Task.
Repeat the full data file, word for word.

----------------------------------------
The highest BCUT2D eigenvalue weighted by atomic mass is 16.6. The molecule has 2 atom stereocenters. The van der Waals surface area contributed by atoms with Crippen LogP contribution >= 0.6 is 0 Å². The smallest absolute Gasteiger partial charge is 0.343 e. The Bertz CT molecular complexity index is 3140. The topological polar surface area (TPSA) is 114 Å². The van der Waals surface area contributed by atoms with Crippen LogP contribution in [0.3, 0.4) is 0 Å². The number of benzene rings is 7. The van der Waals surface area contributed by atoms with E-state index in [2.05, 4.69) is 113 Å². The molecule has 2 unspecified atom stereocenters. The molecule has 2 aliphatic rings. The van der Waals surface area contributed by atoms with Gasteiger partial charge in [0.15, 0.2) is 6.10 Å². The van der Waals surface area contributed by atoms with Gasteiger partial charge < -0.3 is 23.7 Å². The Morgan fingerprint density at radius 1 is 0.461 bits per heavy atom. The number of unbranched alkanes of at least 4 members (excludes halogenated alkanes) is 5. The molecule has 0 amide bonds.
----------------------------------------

The highest BCUT2D eigenvalue weighted by atomic mass is 16.6. The molecule has 2 atom stereocenters. The van der Waals surface area contributed by atoms with Crippen LogP contribution >= 0.6 is 0 Å². The smallest absolute Gasteiger partial charge is 0.343 e. The Bertz CT molecular complexity index is 3140. The topological polar surface area (TPSA) is 114 Å². The van der Waals surface area contributed by atoms with Crippen LogP contribution in [0.3, 0.4) is 0 Å². The number of benzene rings is 7. The van der Waals surface area contributed by atoms with E-state index in [2.05, 4.69) is 113 Å². The molecule has 2 unspecified atom stereocenters. The molecule has 2 aliphatic rings. The van der Waals surface area contributed by atoms with Gasteiger partial charge in [0.15, 0.2) is 6.10 Å². The van der Waals surface area contributed by atoms with Gasteiger partial charge < -0.3 is 23.7 Å². The Morgan fingerprint density at radius 1 is 0.461 bits per heavy atom. The number of unbranched alkanes of at least 4 members (excludes halogenated alkanes) is 5. The molecule has 0 amide bonds.